RENCI CTO speaks to high school students on the future of computer science

The next generation of potential computer scientists are making their way to K-12 classrooms each day, but are these young minds being exposed to the fundamentals of computer science? According to, only one in four American high schools offer computer science courses, and few of those schools allow the course to count toward graduation.

To counteract these statistics, some computer scientists are working harder to share their knowledge and experiences from the field. RENCI’s Director of Informatics and Chief Technology Officer Charles Schmitt, PhD, joined the cause recently when he visited the North Carolina School of Science and Math (NCSSM) to speak to a group of students about computer science.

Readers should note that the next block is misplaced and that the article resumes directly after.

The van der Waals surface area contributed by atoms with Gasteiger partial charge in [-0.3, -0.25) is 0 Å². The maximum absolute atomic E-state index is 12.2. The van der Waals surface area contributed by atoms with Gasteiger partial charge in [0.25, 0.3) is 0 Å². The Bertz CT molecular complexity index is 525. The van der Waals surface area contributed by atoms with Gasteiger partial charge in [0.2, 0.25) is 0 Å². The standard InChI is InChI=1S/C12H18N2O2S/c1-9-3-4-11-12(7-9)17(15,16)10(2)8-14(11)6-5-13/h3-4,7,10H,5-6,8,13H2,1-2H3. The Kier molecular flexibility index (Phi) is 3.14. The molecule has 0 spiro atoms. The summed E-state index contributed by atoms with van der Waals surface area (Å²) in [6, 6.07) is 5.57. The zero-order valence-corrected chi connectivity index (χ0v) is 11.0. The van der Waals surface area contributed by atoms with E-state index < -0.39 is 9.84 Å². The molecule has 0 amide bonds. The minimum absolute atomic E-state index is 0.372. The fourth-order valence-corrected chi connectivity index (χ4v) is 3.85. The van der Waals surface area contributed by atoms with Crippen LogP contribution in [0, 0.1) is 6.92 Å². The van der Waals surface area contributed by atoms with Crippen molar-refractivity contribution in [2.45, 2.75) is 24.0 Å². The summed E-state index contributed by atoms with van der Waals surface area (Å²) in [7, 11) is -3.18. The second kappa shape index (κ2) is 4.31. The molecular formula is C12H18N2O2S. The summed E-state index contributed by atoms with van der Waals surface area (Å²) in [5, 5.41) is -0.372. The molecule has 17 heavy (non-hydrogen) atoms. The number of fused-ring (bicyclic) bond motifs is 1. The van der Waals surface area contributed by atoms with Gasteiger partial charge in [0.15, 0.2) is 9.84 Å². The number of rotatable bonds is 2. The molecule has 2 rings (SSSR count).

RENCI CTO Charles Schmitt poses with a group of the students who attended his talk at NCSSM.

Schmitt’s talk, entitled “Genomics from the Computer Science Perspective,” focused on how computers can solve puzzles in modern genomic science.

He began with the case of Elizabeth Davis, a woman with a genetic condition that remained undiagnosed until she visited a doctor versed in the relatively new science of gene sequencing.

Using her story as a touchstone, Schmitt covered the basic history of computer science in genomics and then focused on three major approaches to solving genomics problems with data:

  • Data-driven science, which searches for patterns within data to solve problems;
  • Model-driven approaches, which create simulations to showcase what variations in data actually mean; and
  • Knowledge-driven approaches, which apply specialized problem solving expertise to modern scientific puzzles.

The ultimate goal of the talk, according to Schmitt, was to showcase the current reach of computer science, particularly in genomics, and to pique the students’ interest.

“We are working toward a grand challenge,” said Schmitt. “How can we integrate human expertise, computer models, data-driven approaches, and knowledge-driven approaches to solve the problems of the future? These kids are going to be the ones to figure that out.”

– Stephanie Suber